How much is too much? That is the question facing the National Gallery as it launches its blockbuster Lucian Freud (1922-2011) exhibition, timed to coincide with the centenary of the painter’s birth. Freud, undeniably, is everywhere; over the past two decades, there have been almost a dozen shows of his work in London alone, including major surveys at the National Portrait Gallery in 2012 and the Royal Academy of Arts in 2019. Last year, Freud was on show at Tate Liverpool, while several smaller exhibitions will run concurrently with the National Gallery’s.
The National Gallery’s Daniel F. Herrmann, who has curated Lucian Freud: New Perspectives, suggests that the gallery is able to move the dial. “His popularity speaks to the quality of his work—people like to see it and there’s a lot to see. But I also feel that a lot of exhibitions show ways of thinking about Freud that have been done before. Now is a great time to reconsider Freud. That is what we are trying to do and what, frankly, we are fortunate we can do as an institution.”
Herrmann’s approach is essentially to reposition a major figure. “Younger artists are interested in his work right now,” he says. “There is a real resurgence in figuration, what it does, how it conveys messages, what it can do. All of these questions intersect with Freud.”
So, what is this new thinking? Herrmann says he admires “how committed Freud is to the practice of painting”, which “comes with a certain amount of radicality”. He continues: “The work requires and rewards radical looking. You learn a lot when you try to figure out how each painting operates.” Freud’s commitment to flesh and nakedness is a key part of it. “It is about truth. Not through simple verisimilitude, photorealism as it were, but veracity—what is the truth of a person? Freud makes the analogy: life is paint, flesh is paint, paint is flesh.”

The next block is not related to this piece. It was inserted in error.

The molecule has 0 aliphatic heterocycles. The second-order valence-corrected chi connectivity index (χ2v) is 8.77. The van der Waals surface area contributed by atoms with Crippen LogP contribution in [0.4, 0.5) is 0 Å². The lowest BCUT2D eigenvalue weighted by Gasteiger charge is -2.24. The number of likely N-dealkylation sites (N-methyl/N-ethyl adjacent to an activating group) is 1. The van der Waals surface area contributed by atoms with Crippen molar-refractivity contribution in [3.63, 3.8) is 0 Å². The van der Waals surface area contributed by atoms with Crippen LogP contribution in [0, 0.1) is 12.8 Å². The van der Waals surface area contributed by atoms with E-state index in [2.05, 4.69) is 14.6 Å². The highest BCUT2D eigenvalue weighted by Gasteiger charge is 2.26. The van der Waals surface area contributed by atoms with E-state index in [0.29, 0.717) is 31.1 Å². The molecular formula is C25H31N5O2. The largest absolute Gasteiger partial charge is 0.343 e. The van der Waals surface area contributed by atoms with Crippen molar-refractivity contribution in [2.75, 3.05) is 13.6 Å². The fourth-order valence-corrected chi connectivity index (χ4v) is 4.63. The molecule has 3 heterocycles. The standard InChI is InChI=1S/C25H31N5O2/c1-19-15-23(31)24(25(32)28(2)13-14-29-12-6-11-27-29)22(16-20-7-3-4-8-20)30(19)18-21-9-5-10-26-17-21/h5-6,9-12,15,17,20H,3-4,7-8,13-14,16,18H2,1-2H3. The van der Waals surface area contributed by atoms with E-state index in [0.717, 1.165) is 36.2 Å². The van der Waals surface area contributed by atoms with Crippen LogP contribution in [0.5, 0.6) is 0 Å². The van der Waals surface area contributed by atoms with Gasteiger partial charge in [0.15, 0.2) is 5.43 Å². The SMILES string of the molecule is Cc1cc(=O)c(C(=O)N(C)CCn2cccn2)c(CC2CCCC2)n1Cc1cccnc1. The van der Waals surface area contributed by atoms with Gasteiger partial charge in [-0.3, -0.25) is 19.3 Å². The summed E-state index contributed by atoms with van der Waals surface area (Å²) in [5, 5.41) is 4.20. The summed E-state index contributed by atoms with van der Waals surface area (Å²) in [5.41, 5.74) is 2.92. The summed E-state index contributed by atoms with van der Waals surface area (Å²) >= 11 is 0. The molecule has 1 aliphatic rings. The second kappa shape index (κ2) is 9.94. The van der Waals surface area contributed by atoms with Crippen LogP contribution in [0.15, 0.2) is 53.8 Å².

To back up his contention of figuration’s new relevance, Herrmann has enlisted Tracey Emin, Jutta Koether and Chantal Joffe to contribute to the catalogue; all speak of the rawness and intimacy Freud achieved. Herrmann suggests that there has been a sea change in the way Freud’s more spectacular pictures—portraits of Leigh Bowery and Sue Tilley (the “benefits supervisor”)—are viewed. “Ten or 20 years ago, Freud was often called a painter with an ‘unflinching eye’, or a ‘cruel gaze’. But in fact, the things that people found cruel came from their own judgments about the subject. Freud will paint a figure with a non-normative body, and quite frankly is celebrating them. This is why people have an interest in figuration now: it is a way of dealing with identity and the person, it gives us a way to think about ourselves.”
Herrmann is keen to stress Freud’s personal connection to the National Gallery, where he was sometimes allowed to wander after-hours. It was here that the artist developed an interest in referencing masterpieces in his own work, most famously seen in Large Interior W11 (after Watteau) (1981-83), which was inspired by the titular French painter. But Herrmann also points to Freud’s naked self-portrait, Painter Working, Reflection (1993), which the curator says alludes to both Vincent van Gogh’s painting of his boots and Michelangelo’s self-portrait as St Bartholomew, portrayed holding his own flayed skin.
Is this exhibition the last word on Freud? Herrmann hopes not. “Freud is one of the best figurative artists in the world and deserves being looked at afresh,” he says. “When people get a chance to reassess what Freud is, I hope it will allow lots of new exhibitions, new questions and new ideas in the future.”
• Lucian Freud: New Perspectives, National Gallery, London, 1 October-
22 January 2023